When Pine Lakes Country Club reopens this July, the Granddaddy’s greens will understandably attract a lot of attention. The new Sunday bermudagrass will be a MAJOR upgrade over the paspalum it is replacing and golfers will immediately notice how much faster and smoother the putting surfaces are.
Meanwhile, the bunker work will be more subtle for players who aren’t super familiar with the design but no less important. Why does bunker work matter?
1. The old bunkers suffered from poor drainage. Those days are over. A new state-of-the-art drainage system will allow Pine Lakes to handle a deluge and dry quickly.
2. New, premium sand will soon fill every bunker, replacing the old sand, which was harvested on the property and took on a doughy consistency when wet. To be blunt, the old sand wasn’t conducive to good golf and that’s changing.
3. Previously, many of the bunker faces were “flashed up,” a feature some think looks cool but it contributed significantly to conditioning and playability issues. The steep-faced bunkers were difficult to get out of (for both golfers and the ball) and as a result, the grade on those steep faces will be reduced and grass will replace sand in what was once the face of many bunkers.
With those factors in mind, we wanted to showcase the dramatic changes to the large greenside bunker on the par 5 fifth hole, one of the course’s most prominent.
Pre-renovation, the bunker was 30 yards wide and 20 yards deep, guarding almost the entire front of the green. What doesn’t show up on the picture is how deep the bunker was. Players couldn’t see the green from the bottom of the bunker and many left their first shot on the steep face.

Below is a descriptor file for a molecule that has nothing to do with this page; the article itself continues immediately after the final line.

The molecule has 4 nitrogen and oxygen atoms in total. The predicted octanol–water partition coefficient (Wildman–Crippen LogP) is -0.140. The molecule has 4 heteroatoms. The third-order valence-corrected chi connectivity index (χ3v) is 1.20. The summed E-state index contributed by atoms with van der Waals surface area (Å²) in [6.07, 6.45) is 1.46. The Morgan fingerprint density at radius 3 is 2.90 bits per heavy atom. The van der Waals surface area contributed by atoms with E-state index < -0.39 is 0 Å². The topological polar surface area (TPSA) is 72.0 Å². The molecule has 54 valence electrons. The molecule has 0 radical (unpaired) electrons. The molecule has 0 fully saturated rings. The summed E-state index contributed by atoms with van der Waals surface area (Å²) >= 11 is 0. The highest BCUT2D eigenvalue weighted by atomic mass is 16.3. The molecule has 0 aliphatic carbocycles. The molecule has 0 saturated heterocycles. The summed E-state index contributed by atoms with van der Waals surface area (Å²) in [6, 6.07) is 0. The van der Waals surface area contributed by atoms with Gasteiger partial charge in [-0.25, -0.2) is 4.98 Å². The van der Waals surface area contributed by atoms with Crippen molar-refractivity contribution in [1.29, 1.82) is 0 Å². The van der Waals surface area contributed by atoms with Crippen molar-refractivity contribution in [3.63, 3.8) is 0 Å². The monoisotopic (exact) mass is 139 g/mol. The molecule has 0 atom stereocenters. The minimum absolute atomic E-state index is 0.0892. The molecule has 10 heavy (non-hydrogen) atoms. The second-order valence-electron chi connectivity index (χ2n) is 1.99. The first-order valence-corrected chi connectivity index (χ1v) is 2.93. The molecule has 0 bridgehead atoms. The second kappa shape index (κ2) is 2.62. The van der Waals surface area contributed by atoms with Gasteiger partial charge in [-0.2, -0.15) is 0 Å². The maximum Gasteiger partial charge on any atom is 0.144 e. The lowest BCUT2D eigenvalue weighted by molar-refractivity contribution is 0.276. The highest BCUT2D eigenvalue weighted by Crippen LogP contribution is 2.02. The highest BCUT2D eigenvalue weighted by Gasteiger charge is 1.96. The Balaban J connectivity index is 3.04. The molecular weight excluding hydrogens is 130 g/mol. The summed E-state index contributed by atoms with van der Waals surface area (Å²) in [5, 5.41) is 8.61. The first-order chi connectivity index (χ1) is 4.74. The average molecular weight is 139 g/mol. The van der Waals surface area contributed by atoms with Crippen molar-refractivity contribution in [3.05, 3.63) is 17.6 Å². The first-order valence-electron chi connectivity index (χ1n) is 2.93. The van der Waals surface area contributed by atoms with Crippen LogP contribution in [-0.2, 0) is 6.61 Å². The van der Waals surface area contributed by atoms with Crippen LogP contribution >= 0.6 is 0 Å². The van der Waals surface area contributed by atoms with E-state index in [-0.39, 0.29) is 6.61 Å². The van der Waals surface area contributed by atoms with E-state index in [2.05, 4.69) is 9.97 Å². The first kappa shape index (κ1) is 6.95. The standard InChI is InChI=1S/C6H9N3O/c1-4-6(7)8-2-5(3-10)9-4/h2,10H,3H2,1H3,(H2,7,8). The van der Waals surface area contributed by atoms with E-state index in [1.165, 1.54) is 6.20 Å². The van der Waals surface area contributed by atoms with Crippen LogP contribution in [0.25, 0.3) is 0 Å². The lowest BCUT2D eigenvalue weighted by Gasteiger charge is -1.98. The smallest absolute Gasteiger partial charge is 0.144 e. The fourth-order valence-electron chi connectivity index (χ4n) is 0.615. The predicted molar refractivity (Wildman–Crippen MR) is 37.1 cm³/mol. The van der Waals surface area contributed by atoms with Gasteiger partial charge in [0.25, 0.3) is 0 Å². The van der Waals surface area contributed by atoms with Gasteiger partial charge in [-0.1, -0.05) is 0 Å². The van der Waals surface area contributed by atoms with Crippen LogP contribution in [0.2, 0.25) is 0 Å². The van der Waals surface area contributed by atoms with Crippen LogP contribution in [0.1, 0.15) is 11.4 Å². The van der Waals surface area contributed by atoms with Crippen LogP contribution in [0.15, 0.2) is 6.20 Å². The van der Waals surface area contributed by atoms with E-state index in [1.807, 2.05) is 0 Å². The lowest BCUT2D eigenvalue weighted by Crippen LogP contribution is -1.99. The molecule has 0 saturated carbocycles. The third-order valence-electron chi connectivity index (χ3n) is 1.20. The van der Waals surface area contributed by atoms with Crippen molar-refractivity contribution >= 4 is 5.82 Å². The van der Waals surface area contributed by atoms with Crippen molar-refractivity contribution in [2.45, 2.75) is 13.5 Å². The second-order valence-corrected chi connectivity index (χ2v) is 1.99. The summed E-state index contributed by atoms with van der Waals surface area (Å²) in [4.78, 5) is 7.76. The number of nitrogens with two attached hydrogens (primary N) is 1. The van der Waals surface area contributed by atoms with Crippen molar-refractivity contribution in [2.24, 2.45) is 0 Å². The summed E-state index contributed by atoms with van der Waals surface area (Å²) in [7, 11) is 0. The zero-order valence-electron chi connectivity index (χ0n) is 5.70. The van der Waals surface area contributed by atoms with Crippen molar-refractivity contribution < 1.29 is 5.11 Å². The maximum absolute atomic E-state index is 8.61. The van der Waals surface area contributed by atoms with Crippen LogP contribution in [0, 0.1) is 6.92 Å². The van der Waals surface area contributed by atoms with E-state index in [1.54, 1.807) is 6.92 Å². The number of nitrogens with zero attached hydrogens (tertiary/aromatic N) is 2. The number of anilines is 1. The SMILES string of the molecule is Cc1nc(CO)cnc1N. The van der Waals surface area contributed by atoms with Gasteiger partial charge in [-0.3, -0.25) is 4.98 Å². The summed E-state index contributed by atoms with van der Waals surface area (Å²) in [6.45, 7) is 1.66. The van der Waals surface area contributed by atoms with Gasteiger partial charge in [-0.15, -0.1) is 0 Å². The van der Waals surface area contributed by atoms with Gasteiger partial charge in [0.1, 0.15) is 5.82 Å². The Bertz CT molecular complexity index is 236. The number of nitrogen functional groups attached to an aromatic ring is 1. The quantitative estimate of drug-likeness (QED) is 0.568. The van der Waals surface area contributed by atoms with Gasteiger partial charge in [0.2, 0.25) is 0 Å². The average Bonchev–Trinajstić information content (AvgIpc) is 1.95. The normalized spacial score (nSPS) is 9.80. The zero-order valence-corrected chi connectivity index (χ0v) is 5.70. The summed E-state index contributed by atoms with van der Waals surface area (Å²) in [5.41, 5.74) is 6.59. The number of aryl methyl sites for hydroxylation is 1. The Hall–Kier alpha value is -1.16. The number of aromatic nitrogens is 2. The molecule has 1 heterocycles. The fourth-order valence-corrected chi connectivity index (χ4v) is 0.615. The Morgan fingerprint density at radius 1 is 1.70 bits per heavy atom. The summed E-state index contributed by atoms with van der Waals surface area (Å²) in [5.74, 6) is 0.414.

(How do we know many players left balls on the face? The answer was in the footprints that covered the steepest portion of the hazard)
To further complicate matters, after players manage to get the ball out of the sand, the face was too steep to climb out of, leaving a long walk to the side or rear of the bunker to exit. That also meant a lot of sand to rake and it slows things down.
So what did Schreiner do? (see top photo)
For starters, he pulled the edge of the bunker away from the green, dramatically (see the photo taken May 10) reducing the size and grade of the bunker face.
Schreiner is also adding a large grass finger in the middle of the bunker, improving its aesthetics while allowing easy entry and exit from the sand. The area that used to be sand will now be covered with zoysia grass, which will have the added benefit of preventing some balls from rolling into the bunker.
In short, lowering the bunker face will dramatically improve playability and conditioning as water that used to pour off the vertical edge and washout the bunker will now be evenly dispersed and quickly drain after even the heaviest of downpours.
The green is also being expanded.
Post renovation, a bunker that often left balls buried in a soft sand face will offer a new, more player-friendly look. The green will be nearly perfect as well.
We can’t wait!